The Government Accountability Office (GAO) has released the findings of an audit of all federal government systems that operate legacy systems. The focus of the audit was to determine the extent to which legacy software and systems are in use, and which departments are in most urgent need of modernization.
Overall, 65 federal agency systems were reviewed at 24 different agencies to produce a list of the top ten systems in need of modernization. GAO then looked over the agencies’ plans to update their systems and measured those plans against IT modernization best practices.
The Department of Health and Human Services (HHS) is one of the top three departments the requires modernization, behind the Department of Education (DoE) and the Department of Defense (DoD). Only three departments were found to have both high system criticality and a high security risk: HHS, DoE, and the Department of Homeland Security.
The level of modernization required by HHS is significant. One legacy system is 50 years old yet is still being widely used to support clinical and patient administrative activities. GAO was unable to get an accurate gauge of the age of the systems in HHS. That unknown added to the high security risk rating.
The HHS is still operating systems that have been written in C++ and MUMPS, both of which are legacy languages. One of the problems that the HHS has to address is finding programmers who can code in MUMPS: A clear sign that modernization is desperately required.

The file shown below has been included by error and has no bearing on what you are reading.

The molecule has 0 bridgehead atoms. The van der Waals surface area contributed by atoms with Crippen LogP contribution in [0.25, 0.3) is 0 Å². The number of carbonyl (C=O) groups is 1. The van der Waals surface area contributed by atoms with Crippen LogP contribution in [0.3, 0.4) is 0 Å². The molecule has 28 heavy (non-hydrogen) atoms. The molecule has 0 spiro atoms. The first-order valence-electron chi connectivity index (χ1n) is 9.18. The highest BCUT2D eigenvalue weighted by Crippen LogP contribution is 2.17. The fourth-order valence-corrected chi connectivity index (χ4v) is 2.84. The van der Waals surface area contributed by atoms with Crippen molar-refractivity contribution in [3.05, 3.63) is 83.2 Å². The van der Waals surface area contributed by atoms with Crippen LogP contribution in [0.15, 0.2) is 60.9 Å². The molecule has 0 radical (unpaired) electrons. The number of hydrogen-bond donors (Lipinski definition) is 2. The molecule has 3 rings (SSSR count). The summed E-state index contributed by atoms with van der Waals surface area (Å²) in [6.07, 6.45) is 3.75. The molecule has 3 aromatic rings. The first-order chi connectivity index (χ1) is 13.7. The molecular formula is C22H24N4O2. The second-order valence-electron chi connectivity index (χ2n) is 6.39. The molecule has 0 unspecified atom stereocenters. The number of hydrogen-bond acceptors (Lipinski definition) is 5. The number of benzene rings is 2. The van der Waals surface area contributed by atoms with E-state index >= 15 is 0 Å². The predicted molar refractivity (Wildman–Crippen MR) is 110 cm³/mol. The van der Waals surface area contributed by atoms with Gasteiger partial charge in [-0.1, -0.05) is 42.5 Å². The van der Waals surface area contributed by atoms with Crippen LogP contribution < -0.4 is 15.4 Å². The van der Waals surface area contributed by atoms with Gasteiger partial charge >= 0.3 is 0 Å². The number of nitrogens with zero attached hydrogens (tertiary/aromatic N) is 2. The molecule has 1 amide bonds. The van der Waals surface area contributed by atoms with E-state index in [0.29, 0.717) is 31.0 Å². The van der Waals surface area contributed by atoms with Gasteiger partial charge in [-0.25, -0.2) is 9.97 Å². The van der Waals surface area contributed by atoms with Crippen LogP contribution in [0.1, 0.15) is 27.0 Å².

The current system has been developed to include a further 50 modules and is downloaded and used on hundreds of computers and are many separate configuration variations. The system is invaluable, but cumbersome and difficult to develop and run.
GAO notes that the continued use of legacy infrastructure and software usually involves a greater maintenance cost and the systems are exposed to more cybersecurity dangers. Modernization is vital for managing those risks and improving efficiency and the effectiveness of the system.
While there are plans to update IT in most government departments, the HHS has yet to document a plan for modernizing IT. “When deciding to modernize a legacy system, [HHS] considers the degree to which core mission functions of the agency or other agencies are dependent on the system.” It is easy to see why such an update has been put off.
Until a modernization plan is formulated and implemented, which incorporates IT modernization and security best practices, the department “will have an increased risk of cost overruns, schedule delays, and project failure,” wrote GAO.
The HHS has recognized the problems raised by GAO and is keen to update its technical architecture and infrastructure, which continues to pose many difficult challenges. A contract has been awarded to a third party to research how the HHS can update its systems in stages over the course of a year. Once that report has been received, HHS will formulate its modernization plan, which it hopes to put in place in 2020.
The HHS has one of the biggest IT budgets of any government agency. Modernization has potential to reduce that expense, but GAO noted that the modernization will require a significant capital investment and it is unclear when and if the modernization will actually result in cost savings.